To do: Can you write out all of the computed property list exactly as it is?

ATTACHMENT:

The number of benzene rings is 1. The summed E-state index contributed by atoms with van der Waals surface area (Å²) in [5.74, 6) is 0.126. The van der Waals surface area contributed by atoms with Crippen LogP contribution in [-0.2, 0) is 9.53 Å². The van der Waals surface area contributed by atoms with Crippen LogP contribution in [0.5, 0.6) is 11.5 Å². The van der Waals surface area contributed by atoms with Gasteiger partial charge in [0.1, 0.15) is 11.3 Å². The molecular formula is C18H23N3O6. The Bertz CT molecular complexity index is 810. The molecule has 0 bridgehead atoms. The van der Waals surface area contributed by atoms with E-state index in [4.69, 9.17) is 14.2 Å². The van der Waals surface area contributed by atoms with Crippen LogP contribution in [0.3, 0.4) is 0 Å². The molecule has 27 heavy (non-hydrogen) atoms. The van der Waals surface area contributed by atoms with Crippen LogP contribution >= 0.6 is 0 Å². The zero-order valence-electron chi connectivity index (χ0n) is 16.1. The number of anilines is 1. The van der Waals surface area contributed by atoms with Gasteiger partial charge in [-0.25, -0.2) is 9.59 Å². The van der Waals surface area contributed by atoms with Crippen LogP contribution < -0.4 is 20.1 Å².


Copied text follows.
The number of benzene rings is 1. The summed E-state index contributed by atoms with van der Waals surface area (Å²) in [5.74, 6) is 0.126. The van der Waals surface area contributed by atoms with Crippen LogP contribution in [-0.2, 0) is 9.53 Å². The van der Waals surface area contributed by atoms with Crippen LogP contribution in [0.5, 0.6) is 11.5 Å². The van der Waals surface area contributed by atoms with Gasteiger partial charge in [0.1, 0.15) is 11.3 Å². The molecular formula is C18H23N3O6. The Bertz CT molecular complexity index is 810. The molecule has 0 bridgehead atoms. The van der Waals surface area contributed by atoms with E-state index in [4.69, 9.17) is 14.2 Å². The van der Waals surface area contributed by atoms with Crippen LogP contribution in [0.3, 0.4) is 0 Å². The molecule has 27 heavy (non-hydrogen) atoms. The van der Waals surface area contributed by atoms with Crippen LogP contribution >= 0.6 is 0 Å². The zero-order valence-electron chi connectivity index (χ0n) is 16.1. The number of anilines is 1. The van der Waals surface area contributed by atoms with Gasteiger partial charge in [-0.25, -0.2) is 9.59 Å². The van der Waals surface area contributed by atoms with Crippen LogP contribution < -0.4 is 20.1 Å².